THE IMPORTANCE OF INCLUDING ‘WHAT-IFS’ IN THE BUDGETING PROCESS
By Wendy Santoro
By Wendy Santoro
The key is to prepare projections with the ability to allow flexibility and constant updates for changing factors. What if the price of fuel increases by 10 per cent or production yields decrease by 10 per cent from what was expected?
Everyone knows “Cash is King.” So, how come so few of us take the initiative to protect our kingdom?
The market for farming is volatile. A farmer constantly faces changing prices, increasing costs and increasing competition from the global market. A farm today requires innovation and technology in order to maximize yields and revenue.
A crop yielding a high price today may not always be next year’s crop to plant. In fact, tomorrow’s profitable crop is sometimes based on uncontrollable conditions. For example, a drought in one area causing devastation to one farming region may create opportunities for those farms not affected by the drought.
Other factors, such as disease, may reduce yields. Exchange rates, pricing and climbing costs all affect profits and cash flow. The key is to be able to monitor the key factors to determine their effect and control the outcome, rather than letting the outcome control the viability of the farm.
Although some of these conditions may not be controllable, a well-managed business is better able to manage controllable factors, predict problems and act on them. Many successful companies rely on budgets, including cash flow forecasts and projections in order to predict not only profitability but also cash availability.
When planning for the upcoming crop year, it is as important to forecast the cash requirements as it is to project profitability. While profit is a vital indicator of the performance of a business, generation of profit does not necessarily guarantee a company’s future development, or even survival. A business may be profitable on paper, but without the appropriate level of cash flow and reinvestment in the business, it will stagnate and be unable to grow.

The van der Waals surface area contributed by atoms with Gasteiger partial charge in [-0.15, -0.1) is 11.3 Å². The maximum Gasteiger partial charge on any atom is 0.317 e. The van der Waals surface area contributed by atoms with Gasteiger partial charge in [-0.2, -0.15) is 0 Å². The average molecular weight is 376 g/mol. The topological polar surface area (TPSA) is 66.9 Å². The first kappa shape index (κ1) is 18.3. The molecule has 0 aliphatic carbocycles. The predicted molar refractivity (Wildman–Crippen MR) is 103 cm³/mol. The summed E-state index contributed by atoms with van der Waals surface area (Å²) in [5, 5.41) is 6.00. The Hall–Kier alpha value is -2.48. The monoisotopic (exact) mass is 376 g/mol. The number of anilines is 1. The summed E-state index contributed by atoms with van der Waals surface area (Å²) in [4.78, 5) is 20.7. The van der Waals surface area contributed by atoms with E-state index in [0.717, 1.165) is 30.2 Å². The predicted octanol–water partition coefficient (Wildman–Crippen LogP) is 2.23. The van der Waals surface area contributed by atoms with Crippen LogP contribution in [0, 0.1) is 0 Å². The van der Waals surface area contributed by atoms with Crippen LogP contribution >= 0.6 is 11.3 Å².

Farming is no exception. In fact, due to the often large upfront cash outputs for expenses, including labour and raw material input costs, a farm is frequently in a negative cash position until the product is sold and collections are received. This makes it imperative for the operation to understand its costs, pricing and their effect not only on profit but also on cash requirements.
The volatility of the market is the reason to prepare a budget including a cash flow projection. The key is to prepare projections with the ability to allow flexibility and constant updates for changing factors so that the projections are usable. Profit projections and comparison to actual results help to maintain control over manageable costs whereas cash flow projections help to manage cash requirements. Flexible budgets are an important forecasting tool and can be utilized in order to predict changes to profitability and cash flow crunches when variables in the market change.
Flexible budgets allow the user to answer “what if” questions. For example, what if the price of fuel increases by 10 per cent or production yields decrease by 10 per cent from what was expected. What’s the effect on profit?
More importantly in the short run, what does this mean to cash needs? Will there be enough cash to make it through the harvest or do arrangements need to be made to provide other sources of funds in order to make it through the difficult period?
The earlier you are able to identify that there is a problem, the sooner you can begin working on the solution to protect the kingdom.
Wendy Santoro is a senior manager with the financial advisory group in the Windsor Office of Deloitte.
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